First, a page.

TODAY | May 06, 2013
>> this half hour with the judge in the casey anthony murder trial speaking out about the case publicly for the first time. we will talk to him in a moment but first here ae's nbc's kerry sanders .
>> my name is belvin perry jr ..
>> reporter: judge perry was polite.
>> good morning, ma'am, are you juror number 4191?
>> reporter: often genual.
>> reporter: b always direct.
>> can you tell me any reason why you should not be held in contempt of court? enough is enough. here we go if again.
>> reporter: he told the jury his job was to ensure a then 25-year-old casey anthony receive a fair trial .
>> a photograph that is not in evidence.
>> reporter: keeping order would at times test his patience.
>> what you're basically saying sir is that you can pick which court orders you comply with and which court orders you don't comply with, and this is not a game.
>> reporter: the judge is a native of orlando, his father among the city's first black police officers . perry became orange county 's first african-american chief judge. during the casey trial, there was a premium on seats in his courtroom from around the world, hundreds lined up every day for a must have ticket. the scene outside in sharp contrast to the order inside the courtroom. for many, this was a reality show, not the hallowed halls of justice.
>> i've been watching. i taped every episode.
>> our families at disney world but this was more exciting to are hee.
>> reporter: because of facebook and twitter the casey anthony trial was dubbed the nation's first social media trial, and on twitter, judge belvin perry was nicknamed the velvet hammer . for "today," kerry sanders , nbc news.
>> and judge belvin perry jr . is with us now. judge perry good morning, good to see you.
>> good morning, savannah.
>> when you were in the middle of it did you realize what a sensation all of this was?
>> i had no earthly idea it would command the attention it did worldwide. it was truly a fantastic experience.
>> well you had a vantage point very few have, in particular on the defendant, casey anthony . i wonder what your impression was of her, in front of the jury and other times that the rest of us didn't see.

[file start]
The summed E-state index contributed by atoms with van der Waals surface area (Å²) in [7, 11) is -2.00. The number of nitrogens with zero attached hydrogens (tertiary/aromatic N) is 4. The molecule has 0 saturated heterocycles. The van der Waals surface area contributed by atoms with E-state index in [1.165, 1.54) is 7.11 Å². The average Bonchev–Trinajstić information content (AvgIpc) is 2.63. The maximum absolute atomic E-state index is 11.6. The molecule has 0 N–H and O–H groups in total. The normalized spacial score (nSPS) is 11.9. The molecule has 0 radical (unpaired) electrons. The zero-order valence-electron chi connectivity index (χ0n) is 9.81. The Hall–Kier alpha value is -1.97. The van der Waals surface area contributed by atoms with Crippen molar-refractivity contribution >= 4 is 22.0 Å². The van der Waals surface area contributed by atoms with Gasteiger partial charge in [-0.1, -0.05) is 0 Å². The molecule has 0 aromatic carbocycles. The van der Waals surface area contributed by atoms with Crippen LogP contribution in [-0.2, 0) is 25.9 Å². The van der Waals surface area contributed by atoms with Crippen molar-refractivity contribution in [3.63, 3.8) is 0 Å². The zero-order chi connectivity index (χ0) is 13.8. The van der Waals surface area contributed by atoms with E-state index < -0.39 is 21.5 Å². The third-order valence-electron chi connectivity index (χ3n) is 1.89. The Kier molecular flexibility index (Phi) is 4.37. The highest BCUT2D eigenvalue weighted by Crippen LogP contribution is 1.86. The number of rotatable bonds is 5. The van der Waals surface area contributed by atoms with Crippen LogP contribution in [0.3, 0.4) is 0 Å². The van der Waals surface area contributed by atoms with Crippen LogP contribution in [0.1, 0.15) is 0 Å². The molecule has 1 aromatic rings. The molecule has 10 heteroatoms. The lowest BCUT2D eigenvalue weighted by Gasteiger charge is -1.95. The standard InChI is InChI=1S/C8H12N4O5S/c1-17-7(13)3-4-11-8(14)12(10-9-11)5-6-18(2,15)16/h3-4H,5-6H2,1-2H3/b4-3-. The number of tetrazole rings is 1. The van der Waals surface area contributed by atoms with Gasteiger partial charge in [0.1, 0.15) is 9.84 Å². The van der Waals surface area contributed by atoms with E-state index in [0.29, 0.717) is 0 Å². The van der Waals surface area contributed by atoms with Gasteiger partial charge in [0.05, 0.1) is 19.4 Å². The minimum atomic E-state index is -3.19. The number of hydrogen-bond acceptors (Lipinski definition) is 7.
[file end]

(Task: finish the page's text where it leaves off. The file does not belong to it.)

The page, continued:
>> there were two sides to casey , the side before the jury where she portrayed the role of a mother who had lost a child, someone who was wrongfully accused, and then you could notice the change and transformation in her when the jury went out. she was very commanding, she to charge of different things and you could see sometime her scolding her attorneys.
>> did you think she was manipulative?
>> very manipulative.
>> you almost suggest she was rather two-faced or putting on an act in front of the jury.
>> there's always two sides to cases, there's the public persona she wanted the jury to see and there was that side she showed when the jury was not there.
>> there was a moment when her lawyers came to her to discuss potentially taking a plea deal , pleading to a lesser charge, and she had quite a reaction to that. can you tell us about it?
>> i will never forget that day, one saturday morning before we were about to begin our session, the lawyers wanted time to discuss a possible plea to aggravated manslaughter with casey . they went back in the holding cell and of course the waiting area for me was by the holding cell , and all of a sudden you heard shouting coming from the holding cell , some four-letter words coming from the holding cell , and she was quite upset, so upset that one counselor suggested that she was incompetent to proceed.
>> did you think there was sufficient evidence to convict her in this case?
>> one of the things i had to do is decide whether or not to send this case to a jury. yes, there was sufficient evidence to sustain a verdict of first-degree murder in this case.
>> what did you think when you opened the envelope and read that verdict?
>> surprise, shock, disbelief.
>> i think you told me you read it twice.
>> i just wanted to be sure i was reading what i was reading.
>> when you say that, i don't want to put you on the spot too much, did you think the prosecutors had proved her guilt beyond a reasonable doubt ?
>> yes, i thought they had proved a great case but you got to realize this was a circumstantial evidence case. and all the defense had to do was create that reasonable doubt and that's what they did.
>> you told me before you thought this ultimately was a close case on the evidence because of some of the deficiencies in the evidence, and when you have a close case sometimes the lawyering really matters. what did you think of the lawyering in this case?
>> well, the state had better lawyers, but mr. baez was very personable and he came across as someone that you would like. it's like somebody trying to sell a used car. who are you going to buy it from? the most likeable salesperson.
>> do you think it was good for the justice system that there were cameras in the court, that this was such a widely followed case?
>> well in florida we've always had cameras and i think people need to know how their justice system works and that's the only way it can work.
>> you look at somebody like casey anthony , she's been acquitted, free under the law and she lives in hiding, she can't go anywhere, apparently can't make a living. in your mind has justice been served to her?
>> well, justice has been served in the sense that the jury has spoken but justice will finally be served one day by the judge of judges, and she's going to have to live with this and deal with this for the rest of her life.
>> judge belvin perry jr ., it is good to have new person here, sir, thank you so much for bringing this pretty unique perspective on the case.